Feminism was created to help empower the government. Create the need to empower the central government, and to get women out of the house, because you can’t tax a housewife and homemaker.

  • invalid-0

    We were to busy taking care of you and all the children,making bread, churning butter, sewing cleaning changing diapers, all the dirty meaningless no pay jobs no appreciation jobs and then the hubby comes home “wheres my dinner” no even hello honey or thank you for taking care of all my children and cleaning MY house. If he does not like what we say we get beaten to a bloody pulp then the children hiding upstairs in the loft see everything and grow up the same.
    I mean what are you expecting? More slaps on the back? Good job you are GOD like. What is it you want besides blood sweat and tears. Get over yourselves.
    I am sure there were women inventors,poets,scientist etc., they were just ignored like we are today STILL. 75 cents to the dollar yep thats fair wouldn’t you say Mr. Patriarchal person?
    That Gov. stuff and women is bogus.

  • invalid-0

    If he was intent on killing someone, MAN OR WOMAN, I am sure he would have done so. Having some sort of training about how he should treat women better would obviously not have stopped him from killing himself and another person. It is obvious that this is a MENTAL CONDITION he suffered from, not a lack of sensitivity training.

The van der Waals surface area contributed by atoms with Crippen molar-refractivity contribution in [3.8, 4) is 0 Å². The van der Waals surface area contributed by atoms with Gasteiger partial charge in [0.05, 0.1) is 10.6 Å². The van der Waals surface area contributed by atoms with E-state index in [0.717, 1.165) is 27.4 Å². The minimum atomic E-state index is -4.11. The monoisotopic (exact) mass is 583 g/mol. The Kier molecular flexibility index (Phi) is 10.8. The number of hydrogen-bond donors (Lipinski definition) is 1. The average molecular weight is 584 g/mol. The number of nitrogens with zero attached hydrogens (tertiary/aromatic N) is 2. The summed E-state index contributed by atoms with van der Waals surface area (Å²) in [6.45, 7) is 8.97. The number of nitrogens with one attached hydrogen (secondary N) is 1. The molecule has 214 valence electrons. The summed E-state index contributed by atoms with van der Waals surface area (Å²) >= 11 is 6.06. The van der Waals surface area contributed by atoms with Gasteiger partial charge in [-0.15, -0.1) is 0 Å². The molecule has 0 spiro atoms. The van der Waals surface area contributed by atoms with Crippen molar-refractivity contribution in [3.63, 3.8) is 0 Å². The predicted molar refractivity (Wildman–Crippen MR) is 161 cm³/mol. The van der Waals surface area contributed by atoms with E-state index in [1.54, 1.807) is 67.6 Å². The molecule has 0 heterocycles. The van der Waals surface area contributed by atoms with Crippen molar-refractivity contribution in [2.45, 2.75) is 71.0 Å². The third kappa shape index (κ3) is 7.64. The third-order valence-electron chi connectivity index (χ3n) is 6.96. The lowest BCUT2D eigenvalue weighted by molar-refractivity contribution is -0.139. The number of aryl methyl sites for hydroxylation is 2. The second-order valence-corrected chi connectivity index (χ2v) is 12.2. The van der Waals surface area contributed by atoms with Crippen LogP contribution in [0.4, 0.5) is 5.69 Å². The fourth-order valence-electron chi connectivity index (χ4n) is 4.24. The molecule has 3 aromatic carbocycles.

• invalid-0

    Hey Pee Vee,

    Did you know that cites are important when one makes blanket statements, particularly regarding a specific social condition?

  • http://www.iwf.org/news/show/20889.html invalid-0

    Yes, you are right inequalities have existed between men and women for a very long time. However, your statistics are wrong.

    —‘The definition of full time work is 35 hours per week, and not all 52 weeks a year. Since more men work 40+ hours and 52 weeks a year, voila, women make less than men do.

    In fact, workers who average 44 or more hours per week earn an average of 100% more than workers who average only 40 hours per week. Men in full-time jobs tend to work 4 to 10 more hours more per week than women in full-time jobs.

  • sayna

    With women already pushing the sixty percent ratio in college, is more feminism what we need?


    Do we really want to continue an anti-male collegiate culture? Feminism has already declared war against masculinity at college campuses.